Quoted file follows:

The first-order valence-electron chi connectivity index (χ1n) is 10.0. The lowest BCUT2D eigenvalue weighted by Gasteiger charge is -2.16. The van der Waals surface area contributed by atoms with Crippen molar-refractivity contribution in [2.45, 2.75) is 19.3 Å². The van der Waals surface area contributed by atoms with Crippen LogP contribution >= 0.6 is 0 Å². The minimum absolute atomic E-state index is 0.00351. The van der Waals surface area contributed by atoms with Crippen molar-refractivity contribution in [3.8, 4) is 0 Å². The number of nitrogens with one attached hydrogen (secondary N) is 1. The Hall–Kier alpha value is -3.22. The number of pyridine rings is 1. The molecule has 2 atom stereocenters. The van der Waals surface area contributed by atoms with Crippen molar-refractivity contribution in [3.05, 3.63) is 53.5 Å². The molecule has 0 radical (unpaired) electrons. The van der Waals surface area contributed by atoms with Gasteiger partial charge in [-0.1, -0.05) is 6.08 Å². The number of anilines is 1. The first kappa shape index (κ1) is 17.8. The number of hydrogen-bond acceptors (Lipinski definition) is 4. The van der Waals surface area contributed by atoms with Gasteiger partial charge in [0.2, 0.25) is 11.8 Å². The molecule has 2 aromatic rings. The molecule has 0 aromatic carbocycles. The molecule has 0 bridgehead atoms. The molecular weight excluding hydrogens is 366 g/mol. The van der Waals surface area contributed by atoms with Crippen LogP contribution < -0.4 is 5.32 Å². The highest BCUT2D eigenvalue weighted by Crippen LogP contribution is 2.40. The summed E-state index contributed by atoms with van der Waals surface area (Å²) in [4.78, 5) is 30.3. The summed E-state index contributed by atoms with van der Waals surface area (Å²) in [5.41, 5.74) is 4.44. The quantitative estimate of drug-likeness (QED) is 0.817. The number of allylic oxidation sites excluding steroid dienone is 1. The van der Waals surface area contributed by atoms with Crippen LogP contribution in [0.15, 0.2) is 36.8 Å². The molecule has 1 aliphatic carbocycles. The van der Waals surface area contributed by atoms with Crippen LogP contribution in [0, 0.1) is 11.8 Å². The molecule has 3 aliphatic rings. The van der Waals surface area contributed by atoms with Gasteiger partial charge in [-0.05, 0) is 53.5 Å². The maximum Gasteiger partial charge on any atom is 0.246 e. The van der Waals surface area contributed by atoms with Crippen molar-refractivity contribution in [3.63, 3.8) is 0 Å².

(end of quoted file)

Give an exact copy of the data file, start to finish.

The first-order valence-electron chi connectivity index (χ1n) is 10.0. The lowest BCUT2D eigenvalue weighted by Gasteiger charge is -2.16. The van der Waals surface area contributed by atoms with Crippen molar-refractivity contribution in [2.45, 2.75) is 19.3 Å². The van der Waals surface area contributed by atoms with Crippen LogP contribution >= 0.6 is 0 Å². The minimum absolute atomic E-state index is 0.00351. The van der Waals surface area contributed by atoms with Crippen molar-refractivity contribution in [3.8, 4) is 0 Å². The number of nitrogens with one attached hydrogen (secondary N) is 1. The Hall–Kier alpha value is -3.22. The number of pyridine rings is 1. The molecule has 2 atom stereocenters. The van der Waals surface area contributed by atoms with Crippen molar-refractivity contribution in [3.05, 3.63) is 53.5 Å². The molecule has 0 radical (unpaired) electrons. The van der Waals surface area contributed by atoms with Gasteiger partial charge in [-0.1, -0.05) is 6.08 Å². The number of anilines is 1. The first kappa shape index (κ1) is 17.8. The number of hydrogen-bond acceptors (Lipinski definition) is 4. The van der Waals surface area contributed by atoms with Gasteiger partial charge in [0.2, 0.25) is 11.8 Å². The molecule has 2 aromatic rings. The molecule has 0 aromatic carbocycles. The molecule has 0 bridgehead atoms. The molecular weight excluding hydrogens is 366 g/mol. The van der Waals surface area contributed by atoms with Crippen LogP contribution < -0.4 is 5.32 Å². The highest BCUT2D eigenvalue weighted by Crippen LogP contribution is 2.40. The summed E-state index contributed by atoms with van der Waals surface area (Å²) in [4.78, 5) is 30.3. The summed E-state index contributed by atoms with van der Waals surface area (Å²) in [5.41, 5.74) is 4.44. The quantitative estimate of drug-likeness (QED) is 0.817. The number of allylic oxidation sites excluding steroid dienone is 1. The van der Waals surface area contributed by atoms with Crippen LogP contribution in [0.15, 0.2) is 36.8 Å². The molecule has 1 aliphatic carbocycles. The van der Waals surface area contributed by atoms with Crippen LogP contribution in [0, 0.1) is 11.8 Å². The molecule has 3 aliphatic rings. The van der Waals surface area contributed by atoms with Gasteiger partial charge in [-0.05, 0) is 53.5 Å². The maximum Gasteiger partial charge on any atom is 0.246 e. The van der Waals surface area contributed by atoms with Crippen molar-refractivity contribution in [3.63, 3.8) is 0 Å².